Gong, Q. Y., & He, Y. (2015). Depression, neuroimaging and connectomics: A selective overview. Biological Psychiatry, 77(3), 223235. doi: 10.1016/j.biopsych.2014.08.009CrossRefGoogle ScholarPubMed
Gupta, C. N., Calhoun, V. D., Rachakonda, S., Chen, J., Patel, V., Liu, J., … Turner, J. A. (2015). Patterns of gray matter abnormalities in schizophrenia based on an international mega-analysis. Schizophrenia Bulletin, 41(5), 11331142. doi: 10.1093/schbul/sbu177CrossRefGoogle Scholar
Gupta, C. N., Turner, J. A., & Calhoun, V. D. (2019). Source-based morphometry: A decade of covarying structural brain patterns. Brain Structure and Function, 224(9), 30313044. doi: 10.1007/s00429-019-01969-8CrossRefGoogle ScholarPubMed
Haber, S. (2008). Parallel and integrative processing through the basal ganglia reward circuit: Lessons from addiction. Biological Psychiatry, 64(3), 173174. doi: 10.1016/j.biopsych.2008.05.033CrossRefGoogle ScholarPubMed
Han, S., Cui, Q., Wang, X., Chen, Y., Li, D., Li, L., … Chen, H. (2020). The anhedonia is differently modulated by structural covariance network of NAc in bipolar disorder and major depressive disorder. Progress in Neuro-Psychopharmacology & Biological Psychiatry, 99, 109865. doi: 10.1016/j.pnpbp.2020.109865CrossRefGoogle ScholarPubMed
Harenski, C. L., Harenski, K. A., Calhoun, V. D., & Kiehl, K. A. (2020). Source-based morphometry reveals gray matter differences related to suicidal behavior in criminal offenders. Brain Imaging and Behavior, 14(1), 19. doi: 10.1007/s11682-018-9957-2CrossRefGoogle ScholarPubMed
Jahn, A., Nee, D. E., Alexander, W. H., & Brown, J. W. (2016). Distinct regions within medial prefrontal cortex process pain and cognition. Journal of Neuroscience, 36(49), 1238512392. doi: 10.1523/JNEUROSCI.2180-16.2016CrossRefGoogle ScholarPubMed
Kaiser, R. H., Andrews-Hanna, J. R., Wager, T. D., & Pizzagalli, D. A. (2015). Large-scale network dysfunction in major depressive disorder: A meta-analysis of resting-state functional connectivity. JAMA Psychiatry, 72(6), 603611. doi: 10.1001/jamapsychiatry.2015.0071CrossRefGoogle ScholarPubMed
Kakeda, S., Watanabe, K., Nguyen, H., Katsuki, A., Sugimoto, K., Igata, N., … Korogi, Y. (2020). An independent component analysis reveals brain structural networks related to TNF-alpha in drug-naive, first-episode major depressive disorder: A source-based morphometric study. Translational Psychiatry, 10(1), 187. doi: 10.1038/s41398-020-00873-8CrossRefGoogle ScholarPubMed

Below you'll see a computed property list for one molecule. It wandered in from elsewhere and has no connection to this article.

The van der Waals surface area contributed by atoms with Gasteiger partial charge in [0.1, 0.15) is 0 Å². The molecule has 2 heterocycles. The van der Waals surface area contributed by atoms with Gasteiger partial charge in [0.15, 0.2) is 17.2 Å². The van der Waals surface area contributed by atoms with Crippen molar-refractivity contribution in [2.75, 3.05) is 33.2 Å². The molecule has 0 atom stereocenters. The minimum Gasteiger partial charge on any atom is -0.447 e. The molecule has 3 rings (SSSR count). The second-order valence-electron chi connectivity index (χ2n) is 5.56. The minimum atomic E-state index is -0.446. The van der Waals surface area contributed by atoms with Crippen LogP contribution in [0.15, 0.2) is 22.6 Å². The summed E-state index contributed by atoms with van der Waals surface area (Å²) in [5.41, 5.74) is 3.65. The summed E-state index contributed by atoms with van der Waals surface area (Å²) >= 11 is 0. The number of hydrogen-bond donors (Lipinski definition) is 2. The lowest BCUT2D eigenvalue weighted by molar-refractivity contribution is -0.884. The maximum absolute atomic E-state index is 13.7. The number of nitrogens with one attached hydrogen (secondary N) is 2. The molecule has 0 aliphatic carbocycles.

Kandilarova, S., Stoyanov, D., Sirakov, N., Maes, M., & Specht, K. (2019). Reduced grey matter volume in frontal and temporal areas in depression: Contributions from voxel-based morphometry study. Acta Neuropsychiatrica, 31(5), 252257. doi: 10.1017/neu.2019.20CrossRefGoogle ScholarPubMed
Kessler, R. C., Angermeyer, M., Anthony, J. C., De Graaf, R., Demyttenaere, K., Gasquet, I., … Ustun, T. B. (2007). Lifetime prevalence and age-of-onset distributions of mental disorders in the World Health Organization's World Mental Health Survey Initiative. World Psychiatry, 6(3), 168176.Google ScholarPubMed
Kocsis, K., Holczer, A., Kazinczi, C., Boross, K., Horvath, R., Nemeth, L. V., … Must, A. (2021). Voxel-based asymmetry of the regional gray matter over the inferior temporal gyrus correlates with depressive symptoms in medicated patients with major depressive disorder. Psychiatry Research: Neuroimaging, 317, 111378. doi: 10.1016/j.pscychresns.2021.111378CrossRefGoogle ScholarPubMed
Kunst, J., Marecek, R., Klobusiakova, P., Balazova, Z., Anderkova, L., Nemcova-Elfmarkova, N., & Rektorova, I. (2019). Patterns of grey matter atrophy at different stages of Parkinson's and Alzheimer's diseases and relation to cognition. Brain Topography, 32(1), 142160. doi: 10.1007/s10548-018-0675-2CrossRefGoogle Scholar
Li, B. J., Friston, K., Mody, M., Wang, H. N., Lu, H. B., & Hu, D. W. (2018). A brain network model for depression: From symptom understanding to disease intervention. CNS Neuroscience & Therapeutics, 24(11), 10041019. doi: 10.1111/cns.12998CrossRefGoogle ScholarPubMed
Li, J., Seidlitz, J., Suckling, J., Fan, F., Ji, G. J., Meng, Y., … Liao, W. (2021). Cortical structural differences in major depressive disorder correlate with cell type-specific transcriptional signatures. Nature Communications, 12(1), 1647. doi: 10.1038/s41467-021-21943-5CrossRefGoogle ScholarPubMed